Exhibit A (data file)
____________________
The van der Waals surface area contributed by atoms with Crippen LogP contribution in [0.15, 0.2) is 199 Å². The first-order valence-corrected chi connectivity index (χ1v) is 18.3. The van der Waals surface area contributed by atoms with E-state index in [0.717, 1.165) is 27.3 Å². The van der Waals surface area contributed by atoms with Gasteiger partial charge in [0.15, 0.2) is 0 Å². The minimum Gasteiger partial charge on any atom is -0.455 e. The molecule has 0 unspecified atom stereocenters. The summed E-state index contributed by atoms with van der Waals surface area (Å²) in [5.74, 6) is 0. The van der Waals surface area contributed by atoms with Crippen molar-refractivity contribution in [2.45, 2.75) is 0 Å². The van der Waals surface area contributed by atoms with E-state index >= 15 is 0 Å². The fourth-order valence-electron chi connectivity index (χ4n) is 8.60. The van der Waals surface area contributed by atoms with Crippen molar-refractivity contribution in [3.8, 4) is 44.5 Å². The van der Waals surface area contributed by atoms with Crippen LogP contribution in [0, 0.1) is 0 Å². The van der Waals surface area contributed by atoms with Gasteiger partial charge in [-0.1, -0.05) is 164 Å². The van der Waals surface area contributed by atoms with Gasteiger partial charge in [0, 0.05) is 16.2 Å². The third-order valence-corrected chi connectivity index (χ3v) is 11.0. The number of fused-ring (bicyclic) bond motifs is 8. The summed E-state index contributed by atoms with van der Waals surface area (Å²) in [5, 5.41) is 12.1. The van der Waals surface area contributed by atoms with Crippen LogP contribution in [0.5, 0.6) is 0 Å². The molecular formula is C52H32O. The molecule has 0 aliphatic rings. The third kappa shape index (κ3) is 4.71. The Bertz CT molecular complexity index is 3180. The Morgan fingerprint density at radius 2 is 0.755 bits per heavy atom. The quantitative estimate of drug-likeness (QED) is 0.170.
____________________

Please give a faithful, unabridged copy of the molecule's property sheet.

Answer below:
The van der Waals surface area contributed by atoms with Crippen LogP contribution in [0.15, 0.2) is 199 Å². The first-order valence-corrected chi connectivity index (χ1v) is 18.3. The van der Waals surface area contributed by atoms with E-state index in [0.717, 1.165) is 27.3 Å². The van der Waals surface area contributed by atoms with Gasteiger partial charge in [0.15, 0.2) is 0 Å². The minimum Gasteiger partial charge on any atom is -0.455 e. The molecule has 0 unspecified atom stereocenters. The summed E-state index contributed by atoms with van der Waals surface area (Å²) in [5.74, 6) is 0. The van der Waals surface area contributed by atoms with Crippen molar-refractivity contribution in [2.45, 2.75) is 0 Å². The van der Waals surface area contributed by atoms with E-state index >= 15 is 0 Å². The fourth-order valence-electron chi connectivity index (χ4n) is 8.60. The van der Waals surface area contributed by atoms with Crippen molar-refractivity contribution in [3.8, 4) is 44.5 Å². The van der Waals surface area contributed by atoms with Crippen LogP contribution in [0, 0.1) is 0 Å². The van der Waals surface area contributed by atoms with Gasteiger partial charge in [-0.1, -0.05) is 164 Å². The van der Waals surface area contributed by atoms with Gasteiger partial charge in [0, 0.05) is 16.2 Å². The third-order valence-corrected chi connectivity index (χ3v) is 11.0. The number of fused-ring (bicyclic) bond motifs is 8. The summed E-state index contributed by atoms with van der Waals surface area (Å²) in [5, 5.41) is 12.1. The van der Waals surface area contributed by atoms with Crippen LogP contribution in [0.5, 0.6) is 0 Å². The molecular formula is C52H32O. The molecule has 0 aliphatic rings. The third kappa shape index (κ3) is 4.71. The Bertz CT molecular complexity index is 3180. The Morgan fingerprint density at radius 2 is 0.755 bits per heavy atom. The quantitative estimate of drug-likeness (QED) is 0.170.